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Book Review: The Raven and the Dove

The Raven and the Dove by KM Butler is a captivating read that dives in to life in Normandy in the ninth century AD.


Rather than focusing on battles, Butler focuses on the differences between Norse and Frankish cultures, as the Norse under Rollo decide to settle in Normandy and live among the people they have been raiding.

When Frankish landowner Taurin gets to know the Norse shieldmaiden Halla, an interesting clash of cultures occurs.



For two people with such different mindsets, it is not always easy to get along, but Butler conveys characters with such emotion and nuance, the romance of the story feels convincing and true to the times.


I enjoyed the way he shifts between the perspectives of Halla and Taurin, showing their very different, and often opposite, perspectives. It's very interesting to read about the Viking concept of death and the Frankish concept of hygiene, as well as the contrast between Christian women, expected to be meek and unable to choose their own husbands, and Norse women, free to fight beside their men, rise through the ranks and love who they chose.


While the book is mainly focused on settlement, the characters don't settle down for too long. The plot is well paced, never sags, and keeps me wondering what will happen next. Foreshadowing provides a sense of intrigue, such as when Halla wonders at Rollo's intentions before they become clear.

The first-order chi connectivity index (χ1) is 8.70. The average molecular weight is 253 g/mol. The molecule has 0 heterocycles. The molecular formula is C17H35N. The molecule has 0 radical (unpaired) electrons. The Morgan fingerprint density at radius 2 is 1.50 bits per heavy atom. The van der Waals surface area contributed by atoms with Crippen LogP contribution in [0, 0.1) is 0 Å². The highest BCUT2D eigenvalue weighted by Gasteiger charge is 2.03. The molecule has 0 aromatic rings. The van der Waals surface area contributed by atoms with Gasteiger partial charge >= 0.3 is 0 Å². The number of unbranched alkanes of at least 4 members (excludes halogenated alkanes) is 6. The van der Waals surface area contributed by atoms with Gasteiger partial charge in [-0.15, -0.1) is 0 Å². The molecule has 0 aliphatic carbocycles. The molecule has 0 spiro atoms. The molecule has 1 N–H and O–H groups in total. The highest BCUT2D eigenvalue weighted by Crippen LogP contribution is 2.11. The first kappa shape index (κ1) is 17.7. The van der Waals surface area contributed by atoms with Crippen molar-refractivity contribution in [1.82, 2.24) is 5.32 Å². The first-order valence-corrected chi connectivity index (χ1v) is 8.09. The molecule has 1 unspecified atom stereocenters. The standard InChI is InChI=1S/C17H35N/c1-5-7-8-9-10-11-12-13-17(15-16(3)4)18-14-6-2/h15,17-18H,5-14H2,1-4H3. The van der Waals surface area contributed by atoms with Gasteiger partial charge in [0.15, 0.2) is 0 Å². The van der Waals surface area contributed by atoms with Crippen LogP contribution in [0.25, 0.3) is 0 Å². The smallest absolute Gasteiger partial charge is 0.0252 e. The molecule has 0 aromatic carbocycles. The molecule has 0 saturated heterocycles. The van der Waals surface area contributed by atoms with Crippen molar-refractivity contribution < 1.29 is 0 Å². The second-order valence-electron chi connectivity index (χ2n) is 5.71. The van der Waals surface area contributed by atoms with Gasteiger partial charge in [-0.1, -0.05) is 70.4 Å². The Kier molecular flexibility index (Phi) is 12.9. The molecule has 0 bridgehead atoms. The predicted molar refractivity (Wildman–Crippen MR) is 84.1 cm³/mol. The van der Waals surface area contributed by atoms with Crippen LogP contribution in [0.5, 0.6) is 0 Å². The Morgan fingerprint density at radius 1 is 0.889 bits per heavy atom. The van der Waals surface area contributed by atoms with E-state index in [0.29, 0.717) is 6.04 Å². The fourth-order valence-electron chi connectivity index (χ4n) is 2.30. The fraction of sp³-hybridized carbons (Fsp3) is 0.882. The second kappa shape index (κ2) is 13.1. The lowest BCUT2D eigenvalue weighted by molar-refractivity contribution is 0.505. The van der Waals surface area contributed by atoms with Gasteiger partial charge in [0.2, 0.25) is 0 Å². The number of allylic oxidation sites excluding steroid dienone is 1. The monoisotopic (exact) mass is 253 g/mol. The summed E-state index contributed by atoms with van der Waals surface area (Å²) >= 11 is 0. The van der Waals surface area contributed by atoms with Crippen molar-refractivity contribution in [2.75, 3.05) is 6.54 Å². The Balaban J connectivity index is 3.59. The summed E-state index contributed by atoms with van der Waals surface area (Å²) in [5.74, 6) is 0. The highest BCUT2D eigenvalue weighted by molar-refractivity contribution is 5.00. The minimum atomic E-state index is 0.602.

Butler is excellent at conveying expressions and subtle gestures, and through these tiny details, the characters come alive.

For example: "...it was his deep blue eyes, not his motions, which intrigued Halla. They carried intelligence and curiosity rather than anger. He had a distinguished face--handsome, even--despite the lack of a manly beard, with a defined but not bulbous nose. And the nakedness of his chin revealed firm muscles beneath, not the flapping excess of a life of luxury. She wondered if the rest of his body was equally sculpted."


"Taurin's clarity of mind abandoned him. What thoughts he could muster centred on the strange woman before him. The two deep pools of blue that gazed at him carried a vulnerability and sincerity that dispelled his suspicions."


"He raked his hands thorough his hair, clenching fistfuls of brown locks. Anguish squeezed his heart, thumping the blood through his veins loudly enough to echo in his ears. What had he done?"


Settings come to life with brief but precise descriptions:

"They arrived at Rouen, nestled among gentle hills and wide fields on the northern shore of the Seine, as the evening sun faded on the third day. Orange light reflected off the river and cast the stone walls encircling the city in a fiery glow. Candlelight peeked out from the windows of hundreds of buildings, occasionally blocked by passing figures."


"Home smelled of fish, smoke, and wildflowers, far different from the perfumes and dominating aroma of roasting meat here. His mouth watered even as his stomach threatened to churn at such overpoweringly foreign smells."


You can feel as if you're feasting alongside Norse warriors or charging by their side into battle. I can tell this book is well-researched, yet the history never becomes heavy. Butler takes you beyond the facts and into the feeling of the era.

The Raven and the Dove provides provides a deep and insightful look into a time long ago, with tension, excitement, a dash of humour and a beautifully conveyed love story.


I loved reading this book and give it five stars! Highly recommended for anyone who enjoys historical fiction or romance.


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